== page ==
Hindu Vivek Kendra
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Terror camps exist in Pak, says China

Terror camps exist in Pak, says China

Author: Anil K. Joseph/Beijing
Publication: The Pioneer
Date: April 20, 2007

For the first time, Communist nation points finger at its 'all-weather' ally

In a major blow to Pakistan's counter-terrorism credentials, China has for the first time publicly acknowledged the existence of terrorist camps within the territory of its "all-weather" ally.

It said that some East Turkistan separatists, who have been fighting for decades to make oil-rich northwest China's Xinjiang province an independent state, received training at the terrorist camps in Pakistan.

The damning confirmation came in a court document in the trial of 37-year-old Huseyin Celil, a China-born Uygur-Canadian, who was on Thursday sentenced to life imprisonment by a Chinese court in Urumqi, the capital of Xinjiang, for "taking part in terrorist activities and plotting to split the country".

According to the court documents, Celil joined the East Turkistan Liberation Organisation (ETLO), a listed terrorist group active in central Asia, in November 1997 and was appointed as a senior instructor in Kyrgyzstan.

While there, Celil allegedly recruited several people to the ETLO and sent them to terrorist training camps on the Pamir Plateau in Pakistan, the court documents said.

Interestingly, the report came hours after Pakistan Prime Minister Shaukat Aziz left Beijing following talks with top Chinese leaders, including President Hu Jintao, during which he discussed counter-terrorism among other things.

During the talks between Chinese Premier Wen Jiabao and Aziz on Tuesday, the two sides had agreed to cement cooperation in campaigns against "East Turkistan" separatists in Xinjiang and combat cross-border crime.

Uygur militants, whom Beijing calls terrorists or separatists, have been struggling for decades to make oil-rich Xinjiang an independent state called East Turkistan.

Since the 9/11 terrorist strike against the United States, China has conducted counter-terrorism campaign in Xinjiang, arresting top leaders of the East Turkistan Islamic Movement (ETIM), the main separatist group.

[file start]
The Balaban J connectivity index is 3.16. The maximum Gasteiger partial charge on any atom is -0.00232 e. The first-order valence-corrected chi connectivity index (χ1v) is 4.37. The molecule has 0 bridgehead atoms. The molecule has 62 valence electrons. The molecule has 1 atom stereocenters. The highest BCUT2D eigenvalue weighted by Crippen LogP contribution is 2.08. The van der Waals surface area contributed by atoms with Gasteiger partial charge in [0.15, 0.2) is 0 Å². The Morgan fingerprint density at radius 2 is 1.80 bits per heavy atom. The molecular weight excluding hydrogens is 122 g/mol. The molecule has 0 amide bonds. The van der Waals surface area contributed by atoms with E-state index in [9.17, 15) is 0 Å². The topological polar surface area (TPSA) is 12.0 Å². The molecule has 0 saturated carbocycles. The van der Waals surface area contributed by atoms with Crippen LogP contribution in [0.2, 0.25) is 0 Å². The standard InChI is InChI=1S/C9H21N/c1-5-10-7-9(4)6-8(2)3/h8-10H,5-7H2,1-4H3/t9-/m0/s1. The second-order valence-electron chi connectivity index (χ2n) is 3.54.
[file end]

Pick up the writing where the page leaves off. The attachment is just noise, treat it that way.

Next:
Celil was also active in ETIM, for which he helped raise funds, recruit members and organise training, Xinhua news agency said.

Citing court documents, it said that in 1997, Celil met ETIM's former head Hasan Mahsum, who was shot dead by the Pakistan Army in 2003, and worked directly under Mahsum's command.

In January, Chinese police busted a terrorist training camp in the Pamir Plateau in Xinjiang, killing 18 "terrorists" and arresting 17 others. In the raid, one Chinese police officer was killed and another wounded. PTI

Don't meddle, China tells Canada

China on Thursday asked Canada not to meddle with the country's internal affairs by protesting the sentencing of a Uygur-Canadian, who was given life term in prison.

The court found Celil guilty and convicted him on separatism and terrorism charges. He was sentenced to life on the separatism charge and 10 years imprisonment on the charge of terrorism.

He will serve life in prison and be deprived of his political rights for life, the Intermediate People's Court of Urumqi ruled.

This is the second court verdict in a case related to Xinjiang separatists.

Celil was given refugee status by Canada in 2001. He was arrested in Uzbekistan in 2006 and extradited to China soon afterward.

Reacting to protests from the Canadian Embassy here, Chinese Foreign Ministry spokesman Liu Jianchao told mediapersons that Beijing hopes that the Canadian Government will not interfere in the internal affairs of China.

"I think the Canadian side is clear about the position of the Chinese side. This is an internal affair of China and the Canadian side has no right to interfere with the case. We hope Canada can take a right position on the case," Liu said.

But a spokesman for the Canadian embassy in Beijing said Canadian diplomats had not been allowed into the courtroom when the verdict was announced.

"The Canadian Government is reviewing the verdict and will have a reaction in due course. We continue to be in very close contact with the family and offering them what assistance we can at this time," the spokesman said.

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